Let’s forget about that for a while. Ola Bini and the JRuby team is quickly moving forward with something I would consider a breakthrough in Rails deployment options. In fact, it could well mean a breakthrough in Rails adoption in many organizations.
Why (some) IT-managers like Rails but don’t like deploying it
When I was a consultant I talked to many IT-managers that had heard about Ruby on Rails. They were intrigued by the fact that Ruby and Rails were created for developers rather than machines. Most of them realized that developer time costs more than computer performance today (although some of them were still spending money at developers writing unnecessarily complicated code to run fast on hardware that costs less than 20 developer hours).
However, these IT-managers weren’t too keen on deploying Rails applications in their environment. You see, if you spent the last five years creating a homogenous server environment it is likely that you have invested a lot in it. The following typically applies in this type of environment:
- You have specialized server administrators that know how to deploy, run and monitor aplications in the environment.
- One or more large vendors have sold you expensive software in which you run your applications.
- The same vendors have sent you a lot of marketing material telling you how lucky you are to be running their software and that your competitors are running the same thing.
- Developing software for the environment requires expensive consultants. This, obviously, means that you get professionals.
- Software typically runs fine in the environment.
The environment may be Java or .NET. The investment is typically bigger if it is Java.
And then Rails developers come to you and say that your investment in this homogenous environment should be thrown away. You staff should be retrained and deployment no longer takes a week. Obviously these developers must be lying.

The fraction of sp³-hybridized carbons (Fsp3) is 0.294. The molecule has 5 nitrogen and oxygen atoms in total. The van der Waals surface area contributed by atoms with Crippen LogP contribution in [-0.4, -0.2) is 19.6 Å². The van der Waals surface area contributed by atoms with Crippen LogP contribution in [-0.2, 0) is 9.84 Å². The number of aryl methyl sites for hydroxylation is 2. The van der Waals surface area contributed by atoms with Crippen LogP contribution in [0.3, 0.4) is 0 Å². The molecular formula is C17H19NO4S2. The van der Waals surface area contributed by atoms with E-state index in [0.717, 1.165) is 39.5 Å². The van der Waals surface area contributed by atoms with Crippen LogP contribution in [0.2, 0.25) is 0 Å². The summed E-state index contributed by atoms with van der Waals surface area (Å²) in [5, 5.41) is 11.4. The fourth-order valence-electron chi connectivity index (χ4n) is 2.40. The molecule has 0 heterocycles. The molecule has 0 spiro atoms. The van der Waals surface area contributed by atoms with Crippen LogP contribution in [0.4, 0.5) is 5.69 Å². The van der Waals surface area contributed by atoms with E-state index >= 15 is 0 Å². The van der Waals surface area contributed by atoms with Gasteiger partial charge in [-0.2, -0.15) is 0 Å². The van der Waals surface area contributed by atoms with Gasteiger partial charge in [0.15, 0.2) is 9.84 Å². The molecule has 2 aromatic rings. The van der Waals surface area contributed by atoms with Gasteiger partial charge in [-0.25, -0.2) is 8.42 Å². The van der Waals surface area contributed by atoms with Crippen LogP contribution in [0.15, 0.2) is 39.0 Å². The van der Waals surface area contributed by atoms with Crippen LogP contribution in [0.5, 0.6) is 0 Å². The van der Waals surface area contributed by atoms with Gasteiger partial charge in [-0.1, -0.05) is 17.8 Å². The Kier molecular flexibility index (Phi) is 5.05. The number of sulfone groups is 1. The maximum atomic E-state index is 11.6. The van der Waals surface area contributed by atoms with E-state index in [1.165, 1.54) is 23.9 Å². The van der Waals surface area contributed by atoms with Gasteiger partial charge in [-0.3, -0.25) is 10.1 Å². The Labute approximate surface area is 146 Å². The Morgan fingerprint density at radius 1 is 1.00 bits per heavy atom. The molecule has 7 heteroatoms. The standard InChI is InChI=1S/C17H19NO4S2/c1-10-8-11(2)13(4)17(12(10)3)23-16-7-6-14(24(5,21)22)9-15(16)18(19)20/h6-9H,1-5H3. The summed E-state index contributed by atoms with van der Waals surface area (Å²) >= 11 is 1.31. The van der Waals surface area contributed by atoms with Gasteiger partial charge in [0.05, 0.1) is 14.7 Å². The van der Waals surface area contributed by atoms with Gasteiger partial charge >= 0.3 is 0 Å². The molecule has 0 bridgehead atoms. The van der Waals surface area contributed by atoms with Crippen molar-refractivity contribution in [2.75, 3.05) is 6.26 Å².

Why Ola Bini and the Jruby team may increase Rails adoption
Any day now it will be possible to wrap up your Rails app in a WAR-file and put it right into a Java server environment. It may already work for all I know. Server administrators may not even see the difference between a Rails app and a regular Java app.
When this is easy to do I believe that Rails will se a much larger adoption in larger organizations (with these types of environments). And from there it will only get better. Thoughtworks seem to be in on the same track.
I guess both Sun and Microsoft realized the importance of being able to run Rails applications in existing environments. Sun is supporting JRuby and Microsoft hired John Lam to make Ruby run on the CLR (they already had Jim Hugunin make it possible to run Python code fast on the CLR).
Interesting times are ahead!
I guess we will have to thank Ola and the JRuby team for that…
Update: I was just told that James DD snapped a picture of me sitting next to Ola at Railsconf London. It is a small world after all.
Update 2: And here are instructions on how to create a WAR file of a Rails app for deployment in Tomcat.